North Bay Hydro Services confirmed that, with S&C’s execution of the microgrid project, up to 87 percent of the electricity requirements for the Community Energy Park’s buildings can now be met by on-site generation, along with 55 percent of the park’s heating needs. While the park’s additional power and heating demands are supplemented by the main electrical grid, the battery energy storage system smooths fluctuations in distributed energy resource availability to deliver full power to each facility when main grid power is unavailable. This reassured that North Bay Hydro Services successfully met its goal of developing a reliably powered and safe refuge for the community’s residents if the main electrical grid experienced a sustained outage caused by a major winter storm. 

In alignment with North Bay Hydro Services’ future aspirations, the microgrid is also scalable, so generation sources can be added to support seamless power delivery when future updates are made to the buildings’ infrastructures, their electrical assets, or the main grid. The utility affiliate was pleased that the microgrid’s flexibility to adapt to these enhancements successfully positions them, and the community it serves, as technologically innovative examples of modern electrical resiliency.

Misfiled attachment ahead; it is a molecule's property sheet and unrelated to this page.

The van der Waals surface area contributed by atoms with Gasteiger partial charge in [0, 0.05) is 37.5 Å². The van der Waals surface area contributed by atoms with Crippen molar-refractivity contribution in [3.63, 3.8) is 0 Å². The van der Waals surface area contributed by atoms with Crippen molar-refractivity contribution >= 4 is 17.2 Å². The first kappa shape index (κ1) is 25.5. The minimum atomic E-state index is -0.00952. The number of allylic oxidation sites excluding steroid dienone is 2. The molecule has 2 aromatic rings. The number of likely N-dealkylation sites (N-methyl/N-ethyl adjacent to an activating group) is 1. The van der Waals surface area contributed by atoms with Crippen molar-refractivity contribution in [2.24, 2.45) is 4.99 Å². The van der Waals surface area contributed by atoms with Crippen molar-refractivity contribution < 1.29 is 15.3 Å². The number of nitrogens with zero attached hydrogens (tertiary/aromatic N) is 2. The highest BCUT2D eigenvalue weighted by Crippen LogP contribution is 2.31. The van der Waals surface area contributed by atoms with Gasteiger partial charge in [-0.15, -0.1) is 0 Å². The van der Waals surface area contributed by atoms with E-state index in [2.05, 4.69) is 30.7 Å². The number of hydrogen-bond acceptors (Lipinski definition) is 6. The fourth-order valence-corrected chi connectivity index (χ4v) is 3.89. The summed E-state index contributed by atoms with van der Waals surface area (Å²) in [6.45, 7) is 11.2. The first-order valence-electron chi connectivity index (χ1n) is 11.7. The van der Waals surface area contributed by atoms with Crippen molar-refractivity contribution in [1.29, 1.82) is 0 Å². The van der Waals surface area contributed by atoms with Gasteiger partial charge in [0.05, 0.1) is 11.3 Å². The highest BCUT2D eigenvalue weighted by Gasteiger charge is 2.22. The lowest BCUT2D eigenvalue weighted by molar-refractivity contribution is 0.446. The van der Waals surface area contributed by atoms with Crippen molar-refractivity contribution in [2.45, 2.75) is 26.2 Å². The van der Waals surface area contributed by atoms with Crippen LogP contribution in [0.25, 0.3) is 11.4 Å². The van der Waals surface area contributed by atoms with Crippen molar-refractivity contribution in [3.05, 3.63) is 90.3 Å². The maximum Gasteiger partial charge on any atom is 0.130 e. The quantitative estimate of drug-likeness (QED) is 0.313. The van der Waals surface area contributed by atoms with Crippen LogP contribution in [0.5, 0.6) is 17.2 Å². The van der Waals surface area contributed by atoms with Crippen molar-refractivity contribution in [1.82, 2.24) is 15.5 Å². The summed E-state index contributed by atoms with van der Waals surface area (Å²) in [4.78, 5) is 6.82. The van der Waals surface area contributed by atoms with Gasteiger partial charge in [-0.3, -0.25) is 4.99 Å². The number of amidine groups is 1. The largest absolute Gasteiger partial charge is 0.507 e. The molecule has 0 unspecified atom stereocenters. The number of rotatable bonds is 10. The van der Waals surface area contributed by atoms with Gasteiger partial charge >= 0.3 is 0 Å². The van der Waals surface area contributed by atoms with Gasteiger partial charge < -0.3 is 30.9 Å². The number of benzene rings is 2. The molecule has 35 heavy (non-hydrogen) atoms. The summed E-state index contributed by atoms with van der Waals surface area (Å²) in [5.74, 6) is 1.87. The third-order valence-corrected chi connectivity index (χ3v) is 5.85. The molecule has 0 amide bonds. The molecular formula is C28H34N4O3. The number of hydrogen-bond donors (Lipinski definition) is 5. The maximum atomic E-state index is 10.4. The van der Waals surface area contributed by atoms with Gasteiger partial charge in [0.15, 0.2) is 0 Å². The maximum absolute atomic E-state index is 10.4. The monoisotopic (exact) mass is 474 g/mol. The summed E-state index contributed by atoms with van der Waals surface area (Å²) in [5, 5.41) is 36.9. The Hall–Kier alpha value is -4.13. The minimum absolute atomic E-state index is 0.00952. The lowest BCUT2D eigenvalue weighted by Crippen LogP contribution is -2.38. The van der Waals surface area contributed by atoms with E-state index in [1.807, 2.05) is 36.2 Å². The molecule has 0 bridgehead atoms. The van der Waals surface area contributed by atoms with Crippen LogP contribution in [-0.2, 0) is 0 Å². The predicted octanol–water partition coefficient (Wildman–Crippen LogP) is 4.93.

To showcase their modern approach to power delivery, North Bay Hydro Services decided to build an educational center into the Community Energy Park exhibiting each component of the microgrid and explaining how they work. The solar flower, with panels that open and close automatically with sunlight availability, shows visitors sustainable energy capturing in action. The utility affiliate felt an educational aspect of the park was useful not only for community members to learn how activities in their everyday lives are powered by some of the most advanced electrical technology, but also for regulators and industry professionals to see proof of how the technology can be applied to resiliency. 

By collaborating with S&C Electric to develop the microgrid, North Bay Hydro Services secured reliably-powered facilities for thousands of North Bay community members to turn to as a warm and safe refuge during a critical outage while proving itself a forward-thinking utility affiliate that embraces technological innovation to solve reliability challenges.